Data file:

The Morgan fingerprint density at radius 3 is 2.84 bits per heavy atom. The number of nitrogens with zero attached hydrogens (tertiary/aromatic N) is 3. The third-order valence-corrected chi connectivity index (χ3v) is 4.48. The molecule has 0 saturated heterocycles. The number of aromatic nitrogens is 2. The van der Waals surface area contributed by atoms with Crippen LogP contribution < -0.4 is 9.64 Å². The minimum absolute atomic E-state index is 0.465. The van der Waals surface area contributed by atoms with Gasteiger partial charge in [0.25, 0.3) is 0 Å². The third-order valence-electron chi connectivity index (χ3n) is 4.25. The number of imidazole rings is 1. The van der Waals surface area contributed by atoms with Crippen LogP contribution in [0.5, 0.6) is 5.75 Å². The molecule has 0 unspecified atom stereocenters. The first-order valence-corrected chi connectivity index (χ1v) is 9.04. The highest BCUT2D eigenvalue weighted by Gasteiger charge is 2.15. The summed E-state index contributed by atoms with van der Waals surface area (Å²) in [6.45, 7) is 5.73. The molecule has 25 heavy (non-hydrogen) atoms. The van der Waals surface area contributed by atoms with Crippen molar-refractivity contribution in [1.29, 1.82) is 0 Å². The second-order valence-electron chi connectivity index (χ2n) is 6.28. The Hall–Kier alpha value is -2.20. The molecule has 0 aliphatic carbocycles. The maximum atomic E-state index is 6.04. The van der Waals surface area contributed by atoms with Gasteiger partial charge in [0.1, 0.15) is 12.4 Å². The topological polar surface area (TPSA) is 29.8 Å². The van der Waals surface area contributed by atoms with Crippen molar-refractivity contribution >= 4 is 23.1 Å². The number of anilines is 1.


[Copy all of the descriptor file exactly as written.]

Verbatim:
The Morgan fingerprint density at radius 3 is 2.84 bits per heavy atom. The number of nitrogens with zero attached hydrogens (tertiary/aromatic N) is 3. The third-order valence-corrected chi connectivity index (χ3v) is 4.48. The molecule has 0 saturated heterocycles. The number of aromatic nitrogens is 2. The van der Waals surface area contributed by atoms with Crippen LogP contribution < -0.4 is 9.64 Å². The minimum absolute atomic E-state index is 0.465. The van der Waals surface area contributed by atoms with Gasteiger partial charge in [0.25, 0.3) is 0 Å². The third-order valence-electron chi connectivity index (χ3n) is 4.25. The number of imidazole rings is 1. The van der Waals surface area contributed by atoms with Crippen LogP contribution in [0.5, 0.6) is 5.75 Å². The molecule has 0 unspecified atom stereocenters. The first-order valence-corrected chi connectivity index (χ1v) is 9.04. The highest BCUT2D eigenvalue weighted by Gasteiger charge is 2.15. The summed E-state index contributed by atoms with van der Waals surface area (Å²) in [6.45, 7) is 5.73. The molecule has 25 heavy (non-hydrogen) atoms. The van der Waals surface area contributed by atoms with Crippen molar-refractivity contribution in [1.29, 1.82) is 0 Å². The second-order valence-electron chi connectivity index (χ2n) is 6.28. The Hall–Kier alpha value is -2.20. The molecule has 0 aliphatic carbocycles. The maximum atomic E-state index is 6.04. The van der Waals surface area contributed by atoms with Gasteiger partial charge in [0.1, 0.15) is 12.4 Å². The topological polar surface area (TPSA) is 29.8 Å². The van der Waals surface area contributed by atoms with Crippen molar-refractivity contribution >= 4 is 23.1 Å². The number of anilines is 1.